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img_table1_Mabs.pngMonoclonal antibodies (mAbs) are specifically designed to target cancer cells

How does it work?

  • mAbs are a special type of protein designed to target antigens, or markers, located on the surface of cancer cells
  • Antibodies locate antigens and recruit immune cells to attack
  • mAbs can also interfere with cell signaling, helping to block growth and communication of tumor cells

For which cancers is it currently used or being studied?

Immunotherapy mAbs are approved by the FDA for a wide range of cancers including:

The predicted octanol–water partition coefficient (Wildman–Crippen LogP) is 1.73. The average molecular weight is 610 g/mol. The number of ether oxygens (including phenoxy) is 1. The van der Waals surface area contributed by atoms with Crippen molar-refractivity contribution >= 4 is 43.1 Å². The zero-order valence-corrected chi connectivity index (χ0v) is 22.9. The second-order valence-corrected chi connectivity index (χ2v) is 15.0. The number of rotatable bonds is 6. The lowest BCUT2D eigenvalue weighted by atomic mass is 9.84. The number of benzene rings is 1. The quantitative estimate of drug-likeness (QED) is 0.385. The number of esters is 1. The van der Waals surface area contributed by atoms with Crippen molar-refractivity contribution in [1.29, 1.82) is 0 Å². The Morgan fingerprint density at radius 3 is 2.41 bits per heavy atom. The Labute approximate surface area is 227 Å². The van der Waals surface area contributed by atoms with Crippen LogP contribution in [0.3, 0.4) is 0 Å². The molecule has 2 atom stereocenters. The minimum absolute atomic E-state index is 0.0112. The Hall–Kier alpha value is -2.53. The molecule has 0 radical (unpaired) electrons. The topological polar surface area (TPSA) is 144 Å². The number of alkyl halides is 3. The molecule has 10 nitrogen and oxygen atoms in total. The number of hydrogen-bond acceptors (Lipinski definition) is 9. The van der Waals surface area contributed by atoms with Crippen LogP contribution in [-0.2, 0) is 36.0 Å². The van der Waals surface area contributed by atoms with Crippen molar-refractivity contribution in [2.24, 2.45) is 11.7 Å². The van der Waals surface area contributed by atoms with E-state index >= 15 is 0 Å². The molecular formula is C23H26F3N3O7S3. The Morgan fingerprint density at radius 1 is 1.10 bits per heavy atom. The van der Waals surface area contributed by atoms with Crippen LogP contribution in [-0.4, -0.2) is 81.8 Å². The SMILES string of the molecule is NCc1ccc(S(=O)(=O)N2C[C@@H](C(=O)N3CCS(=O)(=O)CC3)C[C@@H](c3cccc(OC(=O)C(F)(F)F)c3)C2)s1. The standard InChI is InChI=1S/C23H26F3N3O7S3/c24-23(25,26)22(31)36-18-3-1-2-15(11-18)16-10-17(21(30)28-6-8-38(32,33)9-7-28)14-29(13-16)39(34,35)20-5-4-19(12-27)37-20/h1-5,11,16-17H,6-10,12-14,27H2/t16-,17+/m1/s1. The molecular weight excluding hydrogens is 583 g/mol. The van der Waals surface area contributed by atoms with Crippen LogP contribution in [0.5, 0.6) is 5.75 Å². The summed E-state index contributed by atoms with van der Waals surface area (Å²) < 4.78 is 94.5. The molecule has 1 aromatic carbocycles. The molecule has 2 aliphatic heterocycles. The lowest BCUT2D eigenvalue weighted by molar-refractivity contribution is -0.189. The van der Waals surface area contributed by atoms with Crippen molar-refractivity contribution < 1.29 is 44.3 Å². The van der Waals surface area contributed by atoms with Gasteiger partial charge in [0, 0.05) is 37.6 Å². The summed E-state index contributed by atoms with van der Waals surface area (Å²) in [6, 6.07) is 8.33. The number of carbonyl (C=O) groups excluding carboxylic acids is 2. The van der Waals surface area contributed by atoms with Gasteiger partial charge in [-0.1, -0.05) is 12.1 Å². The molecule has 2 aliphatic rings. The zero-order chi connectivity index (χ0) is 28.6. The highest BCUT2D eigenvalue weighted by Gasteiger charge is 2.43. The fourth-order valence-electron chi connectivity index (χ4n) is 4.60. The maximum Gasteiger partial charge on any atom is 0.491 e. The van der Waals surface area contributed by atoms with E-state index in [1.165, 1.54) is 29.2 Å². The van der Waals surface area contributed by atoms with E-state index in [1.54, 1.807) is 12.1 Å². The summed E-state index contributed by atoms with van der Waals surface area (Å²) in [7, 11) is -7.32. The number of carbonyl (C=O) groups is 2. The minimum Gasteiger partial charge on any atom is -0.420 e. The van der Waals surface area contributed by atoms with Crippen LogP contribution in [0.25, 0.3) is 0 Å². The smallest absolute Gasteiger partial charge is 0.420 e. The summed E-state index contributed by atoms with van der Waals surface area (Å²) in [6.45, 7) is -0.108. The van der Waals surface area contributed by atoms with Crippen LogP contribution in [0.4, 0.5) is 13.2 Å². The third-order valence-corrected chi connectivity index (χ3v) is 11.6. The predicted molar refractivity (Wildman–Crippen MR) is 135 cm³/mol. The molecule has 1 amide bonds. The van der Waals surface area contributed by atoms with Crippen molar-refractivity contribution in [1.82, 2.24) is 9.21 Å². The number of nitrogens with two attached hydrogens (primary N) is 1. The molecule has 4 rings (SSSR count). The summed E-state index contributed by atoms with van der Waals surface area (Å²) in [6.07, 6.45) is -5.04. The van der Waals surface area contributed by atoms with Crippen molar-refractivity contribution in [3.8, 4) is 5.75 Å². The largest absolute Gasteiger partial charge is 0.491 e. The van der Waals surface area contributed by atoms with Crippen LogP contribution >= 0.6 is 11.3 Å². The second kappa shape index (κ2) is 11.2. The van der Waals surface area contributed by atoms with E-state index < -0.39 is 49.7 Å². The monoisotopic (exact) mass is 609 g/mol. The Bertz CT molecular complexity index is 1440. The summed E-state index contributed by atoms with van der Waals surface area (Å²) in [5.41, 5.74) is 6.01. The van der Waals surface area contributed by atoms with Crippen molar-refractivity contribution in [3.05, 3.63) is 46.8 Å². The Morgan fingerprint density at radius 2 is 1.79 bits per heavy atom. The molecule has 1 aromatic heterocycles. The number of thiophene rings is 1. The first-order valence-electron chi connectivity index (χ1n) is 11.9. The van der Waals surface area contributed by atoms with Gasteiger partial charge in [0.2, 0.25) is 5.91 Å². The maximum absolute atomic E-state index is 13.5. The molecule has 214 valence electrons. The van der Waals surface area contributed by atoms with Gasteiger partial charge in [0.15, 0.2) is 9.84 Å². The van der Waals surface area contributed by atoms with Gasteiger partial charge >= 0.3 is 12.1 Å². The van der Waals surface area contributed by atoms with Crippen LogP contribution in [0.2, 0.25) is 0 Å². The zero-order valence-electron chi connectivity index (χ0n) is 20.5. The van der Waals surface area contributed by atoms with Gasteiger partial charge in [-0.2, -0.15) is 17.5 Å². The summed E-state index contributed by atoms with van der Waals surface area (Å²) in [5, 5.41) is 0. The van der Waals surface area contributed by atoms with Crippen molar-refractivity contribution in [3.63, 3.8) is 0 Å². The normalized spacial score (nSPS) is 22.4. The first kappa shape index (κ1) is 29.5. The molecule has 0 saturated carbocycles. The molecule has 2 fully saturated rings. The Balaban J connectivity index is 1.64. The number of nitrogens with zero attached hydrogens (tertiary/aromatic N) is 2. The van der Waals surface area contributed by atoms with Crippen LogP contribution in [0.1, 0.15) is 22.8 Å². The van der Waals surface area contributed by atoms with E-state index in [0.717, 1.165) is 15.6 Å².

• Breast (Herceptin®, Kadcyla®, Perjeta®) 
  • Hodgkin’s lymphoma (Adcetris®)
  • Non-Hodgkin’s lymphoma (Rituxan®, Zevalin®)
  • Colorectal (Avastin®, Erbitux®, Vectibix®)
  • Lung (Avastin®, Cyramza®)
  • Chronic lymphocytic leukemia (Gazyva®, Campath®, Rituxan®, Arzerra®)
  • Gastric (Herceptin®, Cyramza®)
  • Kidney (Avastin®)
  • Brain (Avastin®)
  • Cervical (Avastin®)
  • Ovarian (Avastin®)
  • Acute lymphoblastic leukemia (Blincyto®)

Several mAbs are currently in clinical trials for a wide variety of cancer types:

  • Bavituximab (breast, liver, lung, melanoma, pancreatic, rectal)
  • Ch14.18 (neuroblastoma)
  • Rilotumumab (fallopian, gastric, ovarian)

*Immunotherapy results may vary from patient to patient.

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Patient education information supported by a charitable donation from Bristol-Myers Squibb Company.